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Toyota is the Greatest Company

The Whole Company Focuses on Accelerating Flow

How The Best Company Differentiate Themselves:

Flow Flow Flow (Value Stream Demonstration)


There is only one best company. The best business is best because it makes a tremendous effort to improve. Toyota has not always made the best decisions but it has learned from all its decisions. The following list represents the reasons that Toyota is the best run company.

Know What Your Business Is

Toyota knows exactly what their business is. They focus the whole company on making that business successful. They understand where they add value and what they should outsource.

  • Maniacal focus on Value Add
  • Use the whole company as a competitive advantage (TPS)
  • Go to the Gemba (management goes to where value is added)
  • Decrease cost every year (sets a cost reduction target for themselves and their suppliers)
  • Focus on customers (in Japan, keeps a detailed profile of each customers family)
  • Surprise value (the Lexus will maintain a constant speed when coasting down a steep hill)
  • Continuous focus on increasing flow
  • Improve every process every day

Toyota has not always been the best business.  Toyota has been manufacturing automobiles starting when World War II ended. Two major reasons that they have been successful. They have learned automobile manufacturing faster than their competitors and they have been willing to take risks.

  • Don’t hide failures and hence learn
  • Take risks (because it could be a big risk to not take risks)
  • Believe in yourself (management must commit to leadership)
Toyota Production System (TPS)

The Best Business will look at the business as a system.  Toyota is a business system like every other company. This system contains overhead entities such as HR and IT. Value Streams represent all value-added entities. Value Streams spread beyond the walls of Toyota.

Define Value

     Map the Value Stream




  • Engage the whole company (There are many parts of Toyota that are used to create a competitive advantage. Some are obvious and some aren’t.)
  • Look outside the box (improve your business by looking outside of your business)
  • Constantly think (this applies to everybody)
  • Build and listen to Guiding Principles (define how to run your business and then use that to run your business)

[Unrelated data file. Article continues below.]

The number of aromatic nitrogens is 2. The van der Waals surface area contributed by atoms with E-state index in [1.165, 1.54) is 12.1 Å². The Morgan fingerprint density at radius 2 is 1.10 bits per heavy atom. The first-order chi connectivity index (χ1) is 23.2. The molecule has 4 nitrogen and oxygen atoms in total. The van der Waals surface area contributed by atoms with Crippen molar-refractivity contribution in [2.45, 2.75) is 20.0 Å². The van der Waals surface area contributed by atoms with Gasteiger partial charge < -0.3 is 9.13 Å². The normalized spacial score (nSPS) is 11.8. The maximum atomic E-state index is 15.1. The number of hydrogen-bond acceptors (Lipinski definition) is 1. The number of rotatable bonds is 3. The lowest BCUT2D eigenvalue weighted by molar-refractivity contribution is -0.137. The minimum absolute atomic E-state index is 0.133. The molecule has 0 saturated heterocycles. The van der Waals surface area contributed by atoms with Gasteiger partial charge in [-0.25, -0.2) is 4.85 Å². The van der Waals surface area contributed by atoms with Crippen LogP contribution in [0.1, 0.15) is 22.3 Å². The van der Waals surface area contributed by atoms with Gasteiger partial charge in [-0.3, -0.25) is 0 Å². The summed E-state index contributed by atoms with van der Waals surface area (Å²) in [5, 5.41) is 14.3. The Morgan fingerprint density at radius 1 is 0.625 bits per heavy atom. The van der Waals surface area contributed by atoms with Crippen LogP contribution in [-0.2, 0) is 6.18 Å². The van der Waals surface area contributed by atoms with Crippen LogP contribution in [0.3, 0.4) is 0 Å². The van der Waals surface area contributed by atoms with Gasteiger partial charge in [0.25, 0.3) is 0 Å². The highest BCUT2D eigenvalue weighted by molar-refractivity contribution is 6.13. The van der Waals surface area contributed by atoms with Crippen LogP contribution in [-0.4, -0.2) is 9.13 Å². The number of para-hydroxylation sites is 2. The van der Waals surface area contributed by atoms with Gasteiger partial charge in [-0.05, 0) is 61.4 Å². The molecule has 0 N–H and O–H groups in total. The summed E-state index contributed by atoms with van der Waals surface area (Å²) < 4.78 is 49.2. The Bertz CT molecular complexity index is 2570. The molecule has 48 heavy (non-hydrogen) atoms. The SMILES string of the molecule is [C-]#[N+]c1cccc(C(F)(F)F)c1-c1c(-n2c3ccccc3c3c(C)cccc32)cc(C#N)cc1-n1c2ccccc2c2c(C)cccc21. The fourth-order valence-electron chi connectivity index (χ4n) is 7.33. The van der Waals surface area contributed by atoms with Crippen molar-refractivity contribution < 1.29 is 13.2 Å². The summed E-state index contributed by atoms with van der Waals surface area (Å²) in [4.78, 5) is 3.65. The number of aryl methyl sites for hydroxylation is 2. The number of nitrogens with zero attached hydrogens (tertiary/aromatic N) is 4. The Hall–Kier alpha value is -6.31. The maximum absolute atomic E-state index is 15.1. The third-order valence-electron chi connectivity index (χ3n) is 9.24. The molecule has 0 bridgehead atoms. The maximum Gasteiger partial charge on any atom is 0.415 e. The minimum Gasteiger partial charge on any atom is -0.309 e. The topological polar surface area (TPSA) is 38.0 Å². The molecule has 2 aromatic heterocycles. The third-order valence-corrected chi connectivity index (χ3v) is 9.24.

This could be number one on the list. There is nothing more important at Toyota than the concept of learning. This accelerates the growth of everybody in the company.

  • Lean Production (removes the wasted inventory of Mass Production, it was developed over a long period of time)
  • TPS (this is the system structure built around Toyota’s value add)
  • Continuous Pushing with Learning (this is a key to improving Toyota)
  • Learn from failures (every failure has value)

Toyota does not look at people as carbon units but as the secret to success. Every individual at Toyota believes it is their responsibility to make Toyota a better company. This responsibility comes with willful authority from management.

  • Andon (it is not only the responsibility of every individual in manufacturing to stop the manufacturing line if they find a defect but also to be involved in determining the source of the defect and eradicating it)
  • Continuous Improvement (with a focus on learning.
  • Lifetime employment (Toyota was forced into a situation where they guaranteed lifetime employment but they have taken that situation and used it as a competitive advantage)

Risk is strategic. When Toyoda went from automating looms to manufacturing cars they took a huge risk on becoming Toyota the automobile manufacturer. Risk did not stop there. By special circumstances they initiated a full employment program. We generally read about the risks that Toyota took that worked out. Not all of them worked out.